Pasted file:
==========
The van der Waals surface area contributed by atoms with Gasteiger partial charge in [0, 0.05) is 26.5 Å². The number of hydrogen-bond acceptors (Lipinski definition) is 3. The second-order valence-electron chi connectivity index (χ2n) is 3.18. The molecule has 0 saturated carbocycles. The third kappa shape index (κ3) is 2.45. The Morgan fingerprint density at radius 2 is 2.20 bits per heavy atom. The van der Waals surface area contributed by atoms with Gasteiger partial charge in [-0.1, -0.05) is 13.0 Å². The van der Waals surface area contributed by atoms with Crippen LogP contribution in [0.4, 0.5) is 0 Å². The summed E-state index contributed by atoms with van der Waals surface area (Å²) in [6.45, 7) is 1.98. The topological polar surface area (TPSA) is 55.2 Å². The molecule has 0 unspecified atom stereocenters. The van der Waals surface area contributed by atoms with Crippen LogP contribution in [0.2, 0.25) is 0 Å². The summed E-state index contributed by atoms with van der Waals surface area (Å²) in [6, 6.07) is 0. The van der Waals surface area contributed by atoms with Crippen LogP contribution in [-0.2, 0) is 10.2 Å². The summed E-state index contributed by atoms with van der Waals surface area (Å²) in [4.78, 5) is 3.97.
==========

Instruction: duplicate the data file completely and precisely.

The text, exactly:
The van der Waals surface area contributed by atoms with Gasteiger partial charge in [0, 0.05) is 26.5 Å². The number of hydrogen-bond acceptors (Lipinski definition) is 3. The second-order valence-electron chi connectivity index (χ2n) is 3.18. The molecule has 0 saturated carbocycles. The third kappa shape index (κ3) is 2.45. The Morgan fingerprint density at radius 2 is 2.20 bits per heavy atom. The van der Waals surface area contributed by atoms with Gasteiger partial charge in [-0.1, -0.05) is 13.0 Å². The van der Waals surface area contributed by atoms with Crippen LogP contribution in [0.4, 0.5) is 0 Å². The summed E-state index contributed by atoms with van der Waals surface area (Å²) in [6.45, 7) is 1.98. The topological polar surface area (TPSA) is 55.2 Å². The molecule has 0 unspecified atom stereocenters. The van der Waals surface area contributed by atoms with Crippen LogP contribution in [0.2, 0.25) is 0 Å². The summed E-state index contributed by atoms with van der Waals surface area (Å²) in [6, 6.07) is 0. The van der Waals surface area contributed by atoms with Crippen LogP contribution in [-0.2, 0) is 10.2 Å². The summed E-state index contributed by atoms with van der Waals surface area (Å²) in [4.78, 5) is 3.97.